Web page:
A Nov. 26 fire that killed four people at an east Wichita home was accidental and was caused by careless smoking or discarded smoking material, an official said Wednesday.
“All other causes have been eliminated to our satisfaction,” Wichita fire Capt. Stuart Bevis said.
Of the 10 Wichita fire deaths this year, these are the first to be related to smoking, Bevis said.
The early morning fire killed Amanda Nichols, 21; her son, Isaaca, 1 (relatives said he was nearly 2); Camaron McGowan, 27; and his son, K’dyn McGowan, 2. Three other people escaped.
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An investigative team concluded that the fire originated at an upholstered chair in the living room, which was in the center of the double-wide mobile home, Bevis said. Three witnesses “put” the fire at the chair, and fire patterns confirmed that, he said.
Several occupants of the home on North Goebel, near Central and Webb, had been smoking that night in the area of the chair, he said.
Cathy Nichols, 45, one of the three who got out, said that before she escaped, she saw fire on the back of the chair and on a wall and the ceiling.
A key factor, Bevis said, was that there was no early warning because of no working smoke alarm.
He gave this account:
The ignition source smoldered for probably two to three hours before being discovered by Cathy Nichols’ 16-year-old daughter, a little after 3 a.m. When the fire was discovered, it was in an advanced state. Although there was at least one smoke alarm in the house, it was not working.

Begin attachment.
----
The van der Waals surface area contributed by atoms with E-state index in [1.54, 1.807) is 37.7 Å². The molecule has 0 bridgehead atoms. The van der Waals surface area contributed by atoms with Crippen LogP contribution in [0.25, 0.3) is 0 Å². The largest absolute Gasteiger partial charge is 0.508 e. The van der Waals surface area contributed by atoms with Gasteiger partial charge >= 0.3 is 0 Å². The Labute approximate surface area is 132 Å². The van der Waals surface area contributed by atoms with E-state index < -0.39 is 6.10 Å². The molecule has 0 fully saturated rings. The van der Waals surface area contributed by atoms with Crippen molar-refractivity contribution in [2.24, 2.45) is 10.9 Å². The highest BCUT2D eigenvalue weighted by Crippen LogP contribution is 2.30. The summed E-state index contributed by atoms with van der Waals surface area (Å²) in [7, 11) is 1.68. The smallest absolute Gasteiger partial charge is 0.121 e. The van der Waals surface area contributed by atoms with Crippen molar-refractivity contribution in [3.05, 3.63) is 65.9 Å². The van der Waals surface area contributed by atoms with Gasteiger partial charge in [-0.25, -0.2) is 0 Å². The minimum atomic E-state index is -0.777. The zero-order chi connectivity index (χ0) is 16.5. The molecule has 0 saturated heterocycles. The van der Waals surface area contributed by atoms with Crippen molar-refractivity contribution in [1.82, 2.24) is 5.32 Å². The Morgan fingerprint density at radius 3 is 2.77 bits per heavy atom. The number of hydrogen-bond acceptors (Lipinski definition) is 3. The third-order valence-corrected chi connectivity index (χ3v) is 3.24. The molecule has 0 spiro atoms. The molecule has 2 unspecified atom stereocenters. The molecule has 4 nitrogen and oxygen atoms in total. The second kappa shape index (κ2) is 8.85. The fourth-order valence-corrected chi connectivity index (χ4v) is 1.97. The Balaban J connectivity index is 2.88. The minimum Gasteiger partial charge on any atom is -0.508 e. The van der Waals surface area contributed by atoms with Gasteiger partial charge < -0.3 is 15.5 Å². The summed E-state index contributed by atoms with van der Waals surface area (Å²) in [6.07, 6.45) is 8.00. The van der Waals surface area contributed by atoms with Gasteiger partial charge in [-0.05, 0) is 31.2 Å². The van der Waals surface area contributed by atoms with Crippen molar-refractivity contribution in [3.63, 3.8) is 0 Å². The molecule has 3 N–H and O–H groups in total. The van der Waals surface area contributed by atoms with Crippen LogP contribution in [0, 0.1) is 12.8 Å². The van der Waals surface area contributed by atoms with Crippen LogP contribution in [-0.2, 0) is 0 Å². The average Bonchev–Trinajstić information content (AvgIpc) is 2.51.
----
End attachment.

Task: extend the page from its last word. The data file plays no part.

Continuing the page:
Cathy Nichols said the home had two smoke alarms and that one of them might have been tested, but she wasn’t sure. She and her family had lived there about four months and were planning to move around the first of the year, she said.
Of the three who got out, all suffered some smoke inhalation, and one had minor burns, Bevis said.
The four who died suffered significant smoke inhalation and burns, with the latter injury most likely occurring after they had been overcome. They were probably overcome by smoke “quite quickly,” Bevis said, adding that smoke affects the human body like a narcotic that hampers judgment.
The official cause of death is pending, but the preliminary finding is that it was from smoke inhalation and thermal injury, Bevis said.
The fire is a reminder that precautions need to be taken with smoking and smoking material, he said. It’s up to the smoker to make things safe, he said.
Among his advice: Using extra-deep ashtrays and keeping them clean, because a pile of cigarette butts is like a pile of newspaper feeding a fire. Smoking materials should be disposed of in a separate metal container with a lid.
Cathy Nichols said she had tried to be cautious with smoking materials. She said she plans to use an electronic smoking device because it is safer and healthier. She has managed to quit smoking before, she said.
“I couldn’t do this again,” she said of the tragedy that took her daughter’s and grandson’s lives. “I could not live through this again.”
Another factor contributing to the fire, Bevis said, was the construction of the late-1970s mobile home, which used combustible wood paneling instead of fire-resistant Sheetrock.
The four who died were found by a fire rescue team in a southwest bedroom. Two adults were on the floor, indicating they had made some effort to escape, Bevis said. One of the children was in a crib or playpen and the other on a bed.